Saturday, November 8, 2008
Mourning the passing of Michael Crichton
Lo, I see here my father and mother
Lo, now I see all my deceased relatives sitting
Lo, there is my master, who is sitting in paradise.
--From Eaters of the Dead, by Michael Crichton
In case you missed it, author Michael Crichton passed away this week at age 66 following a battle with cancer. Crichton was probably best known for his tales of science fiction, which include Jurassic Park, The Andromeda Strain, Congo, Sphere, and The Lost World, among many others.
I'll leave it to others to discuss those works. Instead, I'd like to take a moment to commemorate the man for his efforts in writing a lesser-known viking novel.
Eaters of the Dead receives little attention and most people know it better in its film adaptation, The 13th Warrior. The movie is okay but in my opinion Eaters is much better. If you're a fan of the film, or of dark ages/viking inspired fiction, you owe it to yourself to give it a read (and at only 180 pages it's not much of an investment of time).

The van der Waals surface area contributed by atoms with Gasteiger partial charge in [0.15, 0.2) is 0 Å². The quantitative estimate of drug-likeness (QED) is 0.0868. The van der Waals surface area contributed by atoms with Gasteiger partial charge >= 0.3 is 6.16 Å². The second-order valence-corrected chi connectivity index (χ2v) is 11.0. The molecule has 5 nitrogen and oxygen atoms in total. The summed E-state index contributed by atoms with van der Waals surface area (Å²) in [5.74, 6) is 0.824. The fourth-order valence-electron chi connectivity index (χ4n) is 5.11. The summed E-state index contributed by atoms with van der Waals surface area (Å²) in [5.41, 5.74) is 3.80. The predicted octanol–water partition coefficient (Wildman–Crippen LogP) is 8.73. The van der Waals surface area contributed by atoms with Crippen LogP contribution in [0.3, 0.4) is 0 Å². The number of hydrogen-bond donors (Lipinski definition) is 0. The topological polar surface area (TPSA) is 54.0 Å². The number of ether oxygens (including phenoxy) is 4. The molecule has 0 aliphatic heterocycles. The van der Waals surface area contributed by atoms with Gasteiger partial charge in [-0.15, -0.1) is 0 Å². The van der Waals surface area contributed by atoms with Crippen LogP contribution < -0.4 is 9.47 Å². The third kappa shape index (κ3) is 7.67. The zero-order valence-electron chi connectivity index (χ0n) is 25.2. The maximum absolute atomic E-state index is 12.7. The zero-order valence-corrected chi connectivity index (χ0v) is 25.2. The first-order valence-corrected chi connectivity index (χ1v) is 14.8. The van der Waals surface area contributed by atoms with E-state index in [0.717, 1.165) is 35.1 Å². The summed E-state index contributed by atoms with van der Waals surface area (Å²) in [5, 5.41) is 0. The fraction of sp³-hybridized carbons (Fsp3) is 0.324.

I reviewed Eaters of the Dead not too long ago, and if you're interested in reading what I had to say (it's got a few spoilers), click here: http://thesilverkey.blogspot.com/2008/02/eaters-of-dead-review.html
Crichton died far too young but he leaves behind that which any viking would be proud to have as a legacy: Great stories that will not soon fade. In Eaters of the Dead, the vikings live by the following phrase, which lends them their fearlessness:
The deeds of dead men are sung, and also the deeds of heroes who live, but never are sung the deeds of ordinary men.
Though his body now lies beneath the mould, Crichton had the honor of living a life far more accomplished than an ordinary man. His works will continue to be read after his death and thus, he will live on.